Since 2002, Cyndi Lauper has released an album of Standards, an Acoustic album, a Dance record, BILLBOARD’s No. 1 Blues album of 2010 (and near-Grammy Winner for Best Traditional Blues album; MEMPHIS BLUES), plus she’s had a reality TV show with her husband and young son, written an autobiography, wrote the score to the musical, KINKY BOOTS (for which she won a Tony Award), and last year, released an album of old Country standards.  Her version of Patsy Cline’s “I Fall To Pieces” still gives me goosebumps, it’s so damn good.  Most importantly, in 2008, Cyndi co-founded the True Colors Fund, a non-profit charity meant to educate folks about LGBT issues and to end LGBT youth homelessness.  How is it Cyndi’s not in the Rock And Roll Hall Of Fame yet?!

cyndi n tony

Cyndi Lauper celebrating the meeting of her friend, Tony…

In comparison, the last Madonna album I truly loved is now 12 years old (the amazing CONFESSIONS ON A DANCE FLOOR from 2005, which stayed in my car for an entire year).  But, irregardless, Madonna (who turns 59 in August 2017) continues to do things on her terms, which has been a covenant of sorts for her since her music career began 35 years ago, and you’ve got to respect that.  I certainly do, even if I’m not so much digging the music as of late. 

confessions

I know “Holiday” isn’t about Independence Day, or any particular holiday, but today, it felt right to share, and yes, I am taking some time to celebrate.  You should too.  May the 4th (of July) be with you…

lady-liberty-fireworks-flag

“If we took a holiday yeah / Took some time to celebrate / Just one day out of life / It would be so nice…”

https://www.youtube.com/watch?v=xbSTzlzoUi4

 

madonna

song of the day – “Ain’t Nobody” | RUFUS & CHAKA KHAN | 1983.

casey-kasem-at40-abc-billboard-650

On June 15, 2014, Casey Kasem, host of the longtime countdown program, AMERICAN TOP 40, passed away at the age of 82.  From my first blog post (and prolly some more inbetween then and now), I explained how, in 1979, I was a geeky, lanky and somewhat lost 12-year-old living in Central Maine, had a few friends and not a lot of interest in much of anything, but at some point early that year, I discovered AMERICAN TOP 40, and was glued to it every weekend.  Not only could I hear the 40 biggest songs in the country every week, but also Casey’s cool trivia and facts about the songs and the artists, a trait I treasure to this day.  For me, the show was No. 1 with a bullet.  And still is (thanks to the re-airing of broadcasts of AT40 on iHeart Radio).american-top-40-casey-kasem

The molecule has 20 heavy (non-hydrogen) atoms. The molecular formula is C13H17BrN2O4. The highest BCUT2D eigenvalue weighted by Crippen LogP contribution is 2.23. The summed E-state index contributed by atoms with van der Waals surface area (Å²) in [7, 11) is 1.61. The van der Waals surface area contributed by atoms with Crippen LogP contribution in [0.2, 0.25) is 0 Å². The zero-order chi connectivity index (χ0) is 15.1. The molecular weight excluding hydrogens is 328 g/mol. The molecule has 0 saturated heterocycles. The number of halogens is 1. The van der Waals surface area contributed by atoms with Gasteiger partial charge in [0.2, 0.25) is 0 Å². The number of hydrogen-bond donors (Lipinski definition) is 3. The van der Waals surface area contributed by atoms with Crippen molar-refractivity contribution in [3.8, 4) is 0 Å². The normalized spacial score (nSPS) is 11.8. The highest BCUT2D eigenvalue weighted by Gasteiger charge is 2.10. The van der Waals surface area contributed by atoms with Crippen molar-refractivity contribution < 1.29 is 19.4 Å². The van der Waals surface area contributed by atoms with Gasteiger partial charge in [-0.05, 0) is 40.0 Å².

In honor of my radio hero, Casey Kasem, for the entire month of June, I will be highlighting a song each day (some days will have two songs!) that peaked in the Top 40 of the BILLBOARD Hot 100 (including five (real) one-hit wonders of the 80s), and with every blog post, just like on AMERICAN TOP 40, the hits will get bigger with each post.  On June 1, 2017, I featured a song that peaked at No. 40.  On June 30, I’ll feature a “song of the day” that went all the way to No. 1. 

As Casey used to say on AT40, “And on we go!”

I’ve known one Rufus in my lifetime, and that was a sweet dog (a black Lab?) who was the face at one of my early hangouts when I first moved to Portland, Maine in 1994 – Java Joe’s.  Like myself, Java Joe’s has long been removed from Maine’s largest city, though I do love to visit the Forest City when I can.

When I was first introduced to Rufus & Chaka Khan, it wasn’t because of their first (and biggest) Top 40 hit, 1974’s “Tell Me Something Good” (written by Stevie Wonder), it was because of their last  Top 40 hit – “Ain’t Nobody.”